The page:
New compounds from Old Lions
During Kew’s 250th anniversary year, researchers at Kew studied the chemistry of two of Kew’s ‘Old Lions’ and discovered nine natural substances new to science.
20 Jan 2011
Styphnolobium japonicum, one of Kew’s ‘Old Lions’ (Image: Geoffrey Kite)
Pagoda tree, Styphnolobium japonicum
The legume Styphnolobium japonicum (pagoda tree) is an attractive species commonly grown in streets, parks and gardens. At Kew, a specimen planted in 1762 is one of only a handful of trees (fondly referred to as the ‘Old Lions’) that survive from the original botanic garden started by Princess Augusta.
The pagoda tree has been the subject of numerous chemical investigations, as the fruits and flowers are a rich source of flavonoids (one of the most important groups of naturally occurring phenolic substances in plants) and are important in traditional Chinese medicine. Thus, when the leaves and fruits of S. japonicum were analysed at Kew, it came as a surprise to discover four flavonoid glycosides and a maltol derivative that were new to science and eight flavonoid glycosides that had not been reported previously from this species. Some of the new flavonoid glycosides were unusual because they contained four sugar residues; three residues or fewer are more typical.
The research on the chemistry of S. japonicum has been useful in developing a method for the chemical authentication of the herbal ingredient Fructus Sophorae, obtained from the fruits of the pagoda tree. Confusion has arisen between the previous scientific name of the pagoda tree (Sophora japonica) and that of Sophora flavescens, which is the source of another herbal ingredient.
Black locust tree (or false acacia), Robinia pseudoacacia
Another of Kew’s Old Lions still surviving from Princess Augusta’s original botanic garden and planted at the same time as the pagoda tree is a specimen of Robinia pseudoacacia (black locust tree or false acacia). This species is also grown widely as an ornamental tree and was also considered to be well known in terms of its flavonoid chemistry. Indeed, investigations on this species initiated in the nineteenth century made an important contribution to the development of research into flavonoids, as the first preparations of robinin and acacetin were obtained from the flowers.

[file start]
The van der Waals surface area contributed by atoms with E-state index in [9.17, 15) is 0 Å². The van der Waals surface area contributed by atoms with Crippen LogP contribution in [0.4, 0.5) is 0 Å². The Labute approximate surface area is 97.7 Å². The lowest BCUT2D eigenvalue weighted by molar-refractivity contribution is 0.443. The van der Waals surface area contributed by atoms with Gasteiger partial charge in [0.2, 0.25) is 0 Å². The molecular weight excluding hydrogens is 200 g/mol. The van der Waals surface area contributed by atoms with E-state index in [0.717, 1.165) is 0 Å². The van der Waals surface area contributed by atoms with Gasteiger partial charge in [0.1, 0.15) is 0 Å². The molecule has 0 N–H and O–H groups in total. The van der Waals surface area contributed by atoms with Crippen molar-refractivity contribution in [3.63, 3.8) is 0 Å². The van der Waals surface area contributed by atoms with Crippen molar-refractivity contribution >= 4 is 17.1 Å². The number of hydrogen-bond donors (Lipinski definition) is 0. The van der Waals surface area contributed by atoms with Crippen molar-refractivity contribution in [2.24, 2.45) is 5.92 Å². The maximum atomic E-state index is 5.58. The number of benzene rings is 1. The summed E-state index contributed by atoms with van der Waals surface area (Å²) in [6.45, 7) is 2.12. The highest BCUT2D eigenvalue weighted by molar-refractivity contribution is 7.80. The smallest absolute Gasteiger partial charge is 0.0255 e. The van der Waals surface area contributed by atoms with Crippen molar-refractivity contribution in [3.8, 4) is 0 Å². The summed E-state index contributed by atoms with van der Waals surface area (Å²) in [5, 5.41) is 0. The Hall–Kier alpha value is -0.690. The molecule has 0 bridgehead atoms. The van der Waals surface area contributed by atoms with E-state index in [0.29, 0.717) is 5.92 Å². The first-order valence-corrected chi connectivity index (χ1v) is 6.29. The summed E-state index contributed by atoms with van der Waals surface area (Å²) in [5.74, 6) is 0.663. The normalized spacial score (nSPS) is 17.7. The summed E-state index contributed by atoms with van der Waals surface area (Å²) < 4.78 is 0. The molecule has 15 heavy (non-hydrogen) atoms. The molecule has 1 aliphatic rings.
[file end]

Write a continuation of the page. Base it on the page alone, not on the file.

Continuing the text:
When the team at Kew analysed the leaves of this species, they were again surprised to detect four flavonoids that had not been described previously in the scientific literature. These compounds were glycosides of acacetin and three related flavones in which the sugar part was particularly interesting as its structure was novel.
The Kew team also examined the flavonoids in the flowers of R. pseudoacacia and were able to confirm the exact structures of some compounds that have been suggested as markers for honey obtained from this source. This is often referred to acacia honey, but it is not to be confused with honey originating from species of Acacia.
These two studies of Kew’s Old Lions, undertaken in part to celebrate Kew’s 250th anniversary, show how modern analytical techniques can uncover the presence of novel substances in widely accessible and previously well-studied species.
Almost two and a half centuries since they were planted, these fine old trees continue to be a source of inspiration for today’s researchers, and reflect the scientific value of Kew’s collections.
Item from Dr Geoffrey Kite and Dr Nigel Veitch (Phytochemists in the Sustainable Uses Group, RBG Kew)
Kite, G.C., Stoneham, C.A., Veitch, N.C. (2007). Flavonol tetraglycosides and other constituents from leaves of Styphnolobium japonicum (Leguminosae) and related taxa. Phytochemistry 68: 1407-1416.
Kite, G.C., Veitch, N.C., Boalch, M.E., Lewis, G.P., Leon, C.J., Simmonds, M.S.J. (2009). Flavonol tetraglycosides from fruits of Styphnolobium japonicum (Leguminosae) and the authentication of Fructus Sophorae and Flos Sophorae. Phytochemistry 70: 785-794.
Veitch, N.C., Elliott, P.C., Kite, G.C., Lewis, G.P. (2010). Flavonoid glycosides of the black locust tree, Robinia pseudoacacia (Leguminosae). Phytochemistry 71: 479-486.
Scientific Research & Data
- Authentication and Chemical Fingerprinting of Economically Important Species (Kew Science Project)
- Systematic Phytochemistry of Legumes (Kew Science Project)
Help Kew break new ground and inspire new generations
By making a donation to Kew today you can help our scientists to find out more about the fascinating world of plants, break new ground and inspire generations of young people to get to know plants better.
Our scientific programmes are focused on understanding plants and conserving the world's plant life and habitats at risk. Plants are essential to life on earth. In a world where the sustainability of the planet’s rich biodiversity is becoming less certain, Kew’s science work is ever more critical. Find out how your donation can make a difference.
Browse Kew news
- In the Gardens
- Science and conservation
- How you are helping
- Specialist science
- Kew blogs
- All Kew news
Keep up to date with events and news from Kew
- newly discovered
- around the world
- of use
- ground breaking
- english garden
- garden plants
- english heritage
Follow Kew on twitter
Unable to parse the data in the RSS file.